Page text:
Titus Andronicus is not a normal punk band. Sure, there are short bursts of songs about how your life is over and everything sucks, and you can mosh and yell to every song with ease, but the band aims for something higher. There are nine-minute songs sung from the perspective of a Civil War soldier returning home. The sounds on stage switch from thrash to Chicago-style blues to some of the catchiest rock melodies around. This band is nothing is not big, and watching it, you can tell frontman and leader Patrick Stickles has a big vision for his music.
The band opened with "Four Score and Seven," a long, meandering quiet song featuring, until the end, just guitar and piano. It was a bold choice, and a bolder one considering the audience all too eager to start jumping around and into each other. It would've worked in a larger theater. It's a serious song and could be a serious opening to a brilliant set, if it was anywhere else. At the small Marquis with a small crowd, it felt — even if the crowd knew every word — uncomfortable.
That feeling lingered throughout the set. There were pauses and transitions built for a dramatic effect that was all but absent in the small club. Stickles stage banter consisted of reminding people to properly dispose of their beer and to not jostle anyone else too hard. At one point he even stopped a song because a crowd member was clapping along. At one point he referred to himself as "the artist." It might have been ironic, but either way in a setting where no real energy had been decided upon, where Stickles and his band were hardly in command the way they must have imagined in their heads, it was purely off-putting.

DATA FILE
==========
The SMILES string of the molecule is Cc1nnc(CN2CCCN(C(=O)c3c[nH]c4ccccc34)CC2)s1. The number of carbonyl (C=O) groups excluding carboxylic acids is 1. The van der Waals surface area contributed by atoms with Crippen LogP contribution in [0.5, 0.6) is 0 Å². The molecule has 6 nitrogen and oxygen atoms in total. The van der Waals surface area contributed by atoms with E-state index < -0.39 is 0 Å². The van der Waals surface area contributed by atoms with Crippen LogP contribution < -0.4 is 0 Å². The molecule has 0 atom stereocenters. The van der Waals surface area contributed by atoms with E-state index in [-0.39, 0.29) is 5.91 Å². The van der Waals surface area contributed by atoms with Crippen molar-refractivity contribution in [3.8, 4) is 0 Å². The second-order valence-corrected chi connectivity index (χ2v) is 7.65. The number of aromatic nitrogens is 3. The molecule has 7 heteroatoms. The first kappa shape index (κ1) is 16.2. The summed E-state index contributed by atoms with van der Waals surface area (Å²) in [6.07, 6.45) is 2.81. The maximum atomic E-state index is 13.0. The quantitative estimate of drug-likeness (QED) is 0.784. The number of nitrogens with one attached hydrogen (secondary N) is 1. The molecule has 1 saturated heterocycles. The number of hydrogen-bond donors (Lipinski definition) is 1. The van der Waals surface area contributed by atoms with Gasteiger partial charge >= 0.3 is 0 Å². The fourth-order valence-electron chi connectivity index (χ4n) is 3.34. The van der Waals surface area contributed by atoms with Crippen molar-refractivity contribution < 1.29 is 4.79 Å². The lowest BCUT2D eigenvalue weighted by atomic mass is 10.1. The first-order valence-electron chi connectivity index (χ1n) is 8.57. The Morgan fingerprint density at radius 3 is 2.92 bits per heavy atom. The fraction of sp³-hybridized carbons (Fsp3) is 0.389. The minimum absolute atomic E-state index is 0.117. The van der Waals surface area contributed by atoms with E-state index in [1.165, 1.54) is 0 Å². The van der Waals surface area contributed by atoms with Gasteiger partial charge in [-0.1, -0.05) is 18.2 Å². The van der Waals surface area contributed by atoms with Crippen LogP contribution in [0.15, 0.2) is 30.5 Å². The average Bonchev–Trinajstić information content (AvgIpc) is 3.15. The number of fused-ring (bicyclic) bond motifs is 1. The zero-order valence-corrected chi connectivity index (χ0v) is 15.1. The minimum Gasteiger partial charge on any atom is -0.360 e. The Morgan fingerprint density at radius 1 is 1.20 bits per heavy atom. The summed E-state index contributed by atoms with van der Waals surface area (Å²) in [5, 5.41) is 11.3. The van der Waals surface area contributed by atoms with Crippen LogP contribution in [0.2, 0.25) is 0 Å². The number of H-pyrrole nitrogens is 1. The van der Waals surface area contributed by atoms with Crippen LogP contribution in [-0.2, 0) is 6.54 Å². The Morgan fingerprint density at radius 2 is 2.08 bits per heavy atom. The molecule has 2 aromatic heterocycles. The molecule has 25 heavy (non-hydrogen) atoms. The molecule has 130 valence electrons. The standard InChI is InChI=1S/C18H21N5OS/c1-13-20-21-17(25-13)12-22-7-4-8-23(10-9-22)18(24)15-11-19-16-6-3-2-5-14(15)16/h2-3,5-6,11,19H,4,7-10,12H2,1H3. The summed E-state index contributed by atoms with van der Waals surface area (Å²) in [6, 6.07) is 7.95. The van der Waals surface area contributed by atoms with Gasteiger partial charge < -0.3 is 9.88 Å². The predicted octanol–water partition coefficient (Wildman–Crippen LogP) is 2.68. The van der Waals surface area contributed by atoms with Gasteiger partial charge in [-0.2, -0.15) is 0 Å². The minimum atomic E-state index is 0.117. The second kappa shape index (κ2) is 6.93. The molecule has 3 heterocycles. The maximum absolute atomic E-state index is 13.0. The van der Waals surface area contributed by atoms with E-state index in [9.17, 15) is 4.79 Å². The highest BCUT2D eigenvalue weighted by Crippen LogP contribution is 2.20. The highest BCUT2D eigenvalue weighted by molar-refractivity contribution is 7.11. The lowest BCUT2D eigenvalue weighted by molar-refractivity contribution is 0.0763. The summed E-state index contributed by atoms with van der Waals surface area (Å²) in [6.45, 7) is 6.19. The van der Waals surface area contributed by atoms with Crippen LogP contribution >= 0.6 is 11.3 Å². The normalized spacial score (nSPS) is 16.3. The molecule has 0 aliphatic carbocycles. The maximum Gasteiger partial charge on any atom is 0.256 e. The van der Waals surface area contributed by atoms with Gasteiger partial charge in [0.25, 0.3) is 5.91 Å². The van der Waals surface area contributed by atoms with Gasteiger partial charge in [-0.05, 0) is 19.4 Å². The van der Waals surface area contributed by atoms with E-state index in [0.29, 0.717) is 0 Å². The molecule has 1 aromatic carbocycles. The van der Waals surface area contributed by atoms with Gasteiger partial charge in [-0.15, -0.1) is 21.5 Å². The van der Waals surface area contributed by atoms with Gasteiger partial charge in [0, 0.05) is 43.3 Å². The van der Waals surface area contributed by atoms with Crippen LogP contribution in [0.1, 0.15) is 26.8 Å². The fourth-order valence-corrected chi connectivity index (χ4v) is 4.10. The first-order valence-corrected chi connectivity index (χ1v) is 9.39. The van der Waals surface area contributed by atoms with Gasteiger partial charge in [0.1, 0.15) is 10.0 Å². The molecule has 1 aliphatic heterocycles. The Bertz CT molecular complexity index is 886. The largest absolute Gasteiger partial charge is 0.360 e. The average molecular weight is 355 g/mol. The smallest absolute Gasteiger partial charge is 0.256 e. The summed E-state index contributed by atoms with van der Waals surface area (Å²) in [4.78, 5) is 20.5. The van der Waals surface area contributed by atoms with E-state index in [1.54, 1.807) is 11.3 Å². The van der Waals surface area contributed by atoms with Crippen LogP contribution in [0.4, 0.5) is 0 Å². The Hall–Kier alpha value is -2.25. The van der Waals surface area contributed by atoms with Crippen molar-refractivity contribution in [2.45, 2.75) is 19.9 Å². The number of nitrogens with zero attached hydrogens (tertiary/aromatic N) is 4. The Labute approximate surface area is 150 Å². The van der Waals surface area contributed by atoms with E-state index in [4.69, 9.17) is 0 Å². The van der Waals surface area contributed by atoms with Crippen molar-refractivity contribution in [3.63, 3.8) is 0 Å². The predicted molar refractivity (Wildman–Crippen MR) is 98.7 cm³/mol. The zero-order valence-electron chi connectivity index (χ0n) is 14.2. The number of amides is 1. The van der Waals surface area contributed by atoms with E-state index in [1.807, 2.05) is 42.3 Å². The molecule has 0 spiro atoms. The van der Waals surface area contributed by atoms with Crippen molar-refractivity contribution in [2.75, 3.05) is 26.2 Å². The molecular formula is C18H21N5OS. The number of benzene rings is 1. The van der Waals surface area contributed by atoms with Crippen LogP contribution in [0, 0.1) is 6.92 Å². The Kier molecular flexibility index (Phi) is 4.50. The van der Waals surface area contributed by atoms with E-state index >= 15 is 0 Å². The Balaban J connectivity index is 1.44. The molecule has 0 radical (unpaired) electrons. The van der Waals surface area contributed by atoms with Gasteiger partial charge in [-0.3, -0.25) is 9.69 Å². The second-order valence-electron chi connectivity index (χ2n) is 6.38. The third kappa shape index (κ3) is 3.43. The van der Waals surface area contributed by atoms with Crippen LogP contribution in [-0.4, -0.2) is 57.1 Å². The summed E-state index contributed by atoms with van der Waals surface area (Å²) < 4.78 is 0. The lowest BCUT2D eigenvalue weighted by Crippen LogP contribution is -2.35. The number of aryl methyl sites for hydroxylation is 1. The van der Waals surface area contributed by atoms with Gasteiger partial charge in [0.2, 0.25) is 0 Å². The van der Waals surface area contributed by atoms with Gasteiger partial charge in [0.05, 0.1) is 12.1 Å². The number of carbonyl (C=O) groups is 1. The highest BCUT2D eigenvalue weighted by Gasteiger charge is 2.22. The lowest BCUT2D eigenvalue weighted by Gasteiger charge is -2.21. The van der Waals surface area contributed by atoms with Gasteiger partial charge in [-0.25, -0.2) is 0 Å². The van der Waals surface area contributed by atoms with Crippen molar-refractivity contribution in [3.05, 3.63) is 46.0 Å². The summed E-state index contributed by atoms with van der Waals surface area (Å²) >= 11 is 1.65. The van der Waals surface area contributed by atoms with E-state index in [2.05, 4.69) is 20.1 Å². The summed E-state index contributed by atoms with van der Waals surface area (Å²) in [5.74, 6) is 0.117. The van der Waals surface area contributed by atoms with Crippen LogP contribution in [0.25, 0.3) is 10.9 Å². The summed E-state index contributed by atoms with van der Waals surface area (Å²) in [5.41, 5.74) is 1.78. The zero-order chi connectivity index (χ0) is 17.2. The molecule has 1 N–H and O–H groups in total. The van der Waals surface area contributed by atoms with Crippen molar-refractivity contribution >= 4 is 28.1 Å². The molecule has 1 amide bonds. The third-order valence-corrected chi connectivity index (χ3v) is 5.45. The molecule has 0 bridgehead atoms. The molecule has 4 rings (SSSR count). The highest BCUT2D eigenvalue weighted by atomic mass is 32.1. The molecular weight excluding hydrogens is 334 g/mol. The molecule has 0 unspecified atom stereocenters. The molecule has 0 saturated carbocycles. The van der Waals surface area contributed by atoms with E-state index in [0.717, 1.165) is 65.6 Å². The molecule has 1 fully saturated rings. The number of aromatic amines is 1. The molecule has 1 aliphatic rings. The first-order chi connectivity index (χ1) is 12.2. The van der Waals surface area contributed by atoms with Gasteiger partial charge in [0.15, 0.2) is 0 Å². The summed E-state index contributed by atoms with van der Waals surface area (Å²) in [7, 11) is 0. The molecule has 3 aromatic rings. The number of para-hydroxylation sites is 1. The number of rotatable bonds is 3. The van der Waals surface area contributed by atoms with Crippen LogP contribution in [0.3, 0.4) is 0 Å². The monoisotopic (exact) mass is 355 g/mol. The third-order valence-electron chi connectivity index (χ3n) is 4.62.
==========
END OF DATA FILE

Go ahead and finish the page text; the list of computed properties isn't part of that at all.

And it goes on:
The entire show, while of course raucous and brilliant, felt off. The band members barely fit on stage. Stickles kept taking long breaks between songs to fix some little sound here or there. Titus Andronicus is not sloppy, not casual. Sloppy, casual bands do not release a giant LP around a fictional bi-polar character. This is the kind of band that is built to sell out a larger theatre, so that, for lack of a better term, the set could contain an air of theatre.
Despite the fact that the sweeping guitar riffs and pulse-quickening builds never sounded quite as epic
Punk rock songs, whether about being a loser or returning home from the Civil War, inherently work in a small space. There are few things better than